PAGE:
The_Concept_of_Inevitability_in_the_History_of_European_Indian_Relations

The_Concept_of_Inevitability_in_the_History_of_European_Indian_Relations

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Unformatted text preview: Warning Concerning Copyright Restrictions The copyright law of the United States (Title 17, United States Code) governs the making of photocopies or other reproductions of copyrighted material. Under certain conditions specified in the law, libraries and archives are authorized to furnish a photocopy or other reproduction. One of these specified conditions is that the photocopy or reproduction is not to be "used for any purpose other than private study, scholarship, or research." If a user makes a request for, or later uses, a photocopy or reproduction for purposes in excess of "fair use," that user may be liable for copyright infringement. This institution reserves the right to refuse to accept a copying order if, in its judgment, fulfillment of the order would involve violation of copyright law. Printing note: If you do not want to print this page, select pages 2 to the end on the print dialog screen. Mann Library fax: 607 255-0318 www.mannlib.cornell.edu Reencounters with Colonialism: New Perspectives on the Americas editors (all of Dartmouth College) Mary C.Kelley, AMERICAN HISTORY Agnes Lugo-Ortiz, LATIN AMERICAN STUDIES Donald Pease, AMERICAN LITERATURE Ivy Schweitzer, AMERICAN LITERATURE Diana Taylor, LATIN AMERICAN AND LATINO STUDIES Frances R. Aparicio and Susana Chavez-Silverman, eds., Tropicalizations: Transcultural Representations ofLatinidad Michelle Burnham, Captivity and Sentiment: Cultural Exchange in American Literature, 1682-1861 Colin G. Calloway, ed., After King Philips War: Presence and Persistence in Indian New England Carla Gardina Pestana and Sharon V. Salinger, eds., Inequality in Early America Susana Rotker, The American Chronicles of Jose Marti: Journalism and Modernity in Spanish America Renee L. Bergland, The National Uncanny: Indian Ghosts and American Subjects Inequality IN Early America Carla Gardina Pestana and Shawn V. Salinger, editors Dartmouth College Published by University Press of New England Hanover and London GaryB. Nash THE CONCEPT OF INEVITABILITY IN THE HISTORY OF EUROPEAN- INDIAN RELATIONS IT IS COMMONPLACE nowadays to observe, as J. H. Plumb wrote a quarter century ago, that history "has always been a vital strand in the ideology of all ruling classes." 1 Nowhere is this more evident than in the way historians have explained Indian- European relations in North America. For nearly three hundred years his- torians have included Indians in a grandiose nationalist narrative, mainly as the foils for the European invaders 3 ceaseless march of progress. "Bound inextricably in a primitive past, a primitive society, and a primitive environ- ment to be destroyed by God, Nature, and Progress to make way for Civil- ized Man," as Roy Harvey Pearce put it many years ago, the Indian appears on stage primarily as bloodthirsty savage or insensate victim of a superior people....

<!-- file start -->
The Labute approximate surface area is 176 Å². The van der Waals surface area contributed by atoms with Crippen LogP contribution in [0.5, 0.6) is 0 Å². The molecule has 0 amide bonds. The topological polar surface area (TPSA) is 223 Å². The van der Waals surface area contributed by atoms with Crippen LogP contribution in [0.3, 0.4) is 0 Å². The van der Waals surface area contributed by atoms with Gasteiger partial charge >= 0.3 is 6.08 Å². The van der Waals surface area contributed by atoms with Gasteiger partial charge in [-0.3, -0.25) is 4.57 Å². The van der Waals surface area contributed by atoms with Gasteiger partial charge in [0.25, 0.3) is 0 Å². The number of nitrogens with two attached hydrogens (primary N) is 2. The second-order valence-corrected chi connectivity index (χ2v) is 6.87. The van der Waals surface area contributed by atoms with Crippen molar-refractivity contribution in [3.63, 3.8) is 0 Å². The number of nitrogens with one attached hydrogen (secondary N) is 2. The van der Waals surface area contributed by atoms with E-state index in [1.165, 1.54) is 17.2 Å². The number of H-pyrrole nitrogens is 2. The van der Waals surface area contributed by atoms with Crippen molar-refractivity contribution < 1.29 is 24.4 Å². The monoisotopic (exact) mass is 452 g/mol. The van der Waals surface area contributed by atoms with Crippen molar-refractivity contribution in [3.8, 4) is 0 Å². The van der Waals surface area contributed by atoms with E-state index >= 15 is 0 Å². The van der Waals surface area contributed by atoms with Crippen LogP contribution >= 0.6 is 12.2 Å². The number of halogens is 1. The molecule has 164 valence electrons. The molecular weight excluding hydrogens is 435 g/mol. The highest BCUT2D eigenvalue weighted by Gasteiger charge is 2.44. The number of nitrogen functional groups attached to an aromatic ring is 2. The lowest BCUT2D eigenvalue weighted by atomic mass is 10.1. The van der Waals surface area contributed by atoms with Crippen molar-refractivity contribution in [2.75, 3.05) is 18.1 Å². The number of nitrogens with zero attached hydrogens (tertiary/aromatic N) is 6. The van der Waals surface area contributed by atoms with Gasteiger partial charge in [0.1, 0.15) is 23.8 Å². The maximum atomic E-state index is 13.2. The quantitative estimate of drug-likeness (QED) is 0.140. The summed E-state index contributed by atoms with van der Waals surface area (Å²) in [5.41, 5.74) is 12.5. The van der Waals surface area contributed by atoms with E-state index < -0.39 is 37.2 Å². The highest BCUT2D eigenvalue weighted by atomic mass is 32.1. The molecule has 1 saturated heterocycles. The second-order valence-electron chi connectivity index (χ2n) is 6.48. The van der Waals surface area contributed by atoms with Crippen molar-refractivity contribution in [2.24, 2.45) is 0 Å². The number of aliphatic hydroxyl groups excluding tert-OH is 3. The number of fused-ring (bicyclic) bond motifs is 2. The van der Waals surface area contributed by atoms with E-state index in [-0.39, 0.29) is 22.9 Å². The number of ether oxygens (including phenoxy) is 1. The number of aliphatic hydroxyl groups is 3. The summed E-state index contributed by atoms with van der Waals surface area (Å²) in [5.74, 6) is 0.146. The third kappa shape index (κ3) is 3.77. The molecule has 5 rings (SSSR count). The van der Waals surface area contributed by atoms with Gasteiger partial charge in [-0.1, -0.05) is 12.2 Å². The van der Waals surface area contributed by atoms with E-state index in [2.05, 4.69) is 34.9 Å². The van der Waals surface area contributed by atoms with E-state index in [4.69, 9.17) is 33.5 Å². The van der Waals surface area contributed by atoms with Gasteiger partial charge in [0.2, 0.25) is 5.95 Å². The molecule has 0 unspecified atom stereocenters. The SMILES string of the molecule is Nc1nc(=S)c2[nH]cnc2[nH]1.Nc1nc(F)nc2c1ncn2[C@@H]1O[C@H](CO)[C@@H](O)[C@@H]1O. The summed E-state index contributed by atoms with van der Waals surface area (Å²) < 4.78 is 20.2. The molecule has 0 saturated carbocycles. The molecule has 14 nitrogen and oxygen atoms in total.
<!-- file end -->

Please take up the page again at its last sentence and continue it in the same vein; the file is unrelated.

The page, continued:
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The_Concept_of_Inevitability_in_the_History_of_European_Indian_Relations

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